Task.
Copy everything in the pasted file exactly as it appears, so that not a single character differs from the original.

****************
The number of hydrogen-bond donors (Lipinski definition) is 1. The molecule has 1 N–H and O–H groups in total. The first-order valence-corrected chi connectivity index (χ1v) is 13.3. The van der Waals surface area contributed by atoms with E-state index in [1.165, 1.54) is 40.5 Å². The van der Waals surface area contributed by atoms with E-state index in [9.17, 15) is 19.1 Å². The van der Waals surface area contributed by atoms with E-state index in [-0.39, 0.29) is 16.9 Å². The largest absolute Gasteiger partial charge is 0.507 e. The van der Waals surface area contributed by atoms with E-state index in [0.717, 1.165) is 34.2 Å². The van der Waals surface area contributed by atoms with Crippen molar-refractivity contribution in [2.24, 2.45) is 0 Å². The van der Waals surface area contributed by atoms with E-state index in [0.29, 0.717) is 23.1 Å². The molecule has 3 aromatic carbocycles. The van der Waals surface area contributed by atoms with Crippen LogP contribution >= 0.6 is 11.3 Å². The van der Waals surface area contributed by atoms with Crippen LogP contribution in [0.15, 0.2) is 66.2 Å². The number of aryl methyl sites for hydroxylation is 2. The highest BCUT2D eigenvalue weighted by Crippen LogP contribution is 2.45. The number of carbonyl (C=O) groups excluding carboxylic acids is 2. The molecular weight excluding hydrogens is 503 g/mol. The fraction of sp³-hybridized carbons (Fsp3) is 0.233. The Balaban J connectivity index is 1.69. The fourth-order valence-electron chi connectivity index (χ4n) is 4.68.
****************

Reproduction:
The number of hydrogen-bond donors (Lipinski definition) is 1. The molecule has 1 N–H and O–H groups in total. The first-order valence-corrected chi connectivity index (χ1v) is 13.3. The van der Waals surface area contributed by atoms with E-state index in [1.165, 1.54) is 40.5 Å². The van der Waals surface area contributed by atoms with E-state index in [9.17, 15) is 19.1 Å². The van der Waals surface area contributed by atoms with E-state index in [-0.39, 0.29) is 16.9 Å². The largest absolute Gasteiger partial charge is 0.507 e. The van der Waals surface area contributed by atoms with E-state index in [0.717, 1.165) is 34.2 Å². The van der Waals surface area contributed by atoms with Crippen molar-refractivity contribution in [2.24, 2.45) is 0 Å². The van der Waals surface area contributed by atoms with E-state index in [0.29, 0.717) is 23.1 Å². The molecule has 3 aromatic carbocycles. The van der Waals surface area contributed by atoms with Crippen LogP contribution >= 0.6 is 11.3 Å². The van der Waals surface area contributed by atoms with Crippen LogP contribution in [0.15, 0.2) is 66.2 Å². The number of aryl methyl sites for hydroxylation is 2. The highest BCUT2D eigenvalue weighted by Crippen LogP contribution is 2.45. The number of carbonyl (C=O) groups excluding carboxylic acids is 2. The molecular weight excluding hydrogens is 503 g/mol. The fraction of sp³-hybridized carbons (Fsp3) is 0.233. The Balaban J connectivity index is 1.69. The fourth-order valence-electron chi connectivity index (χ4n) is 4.68.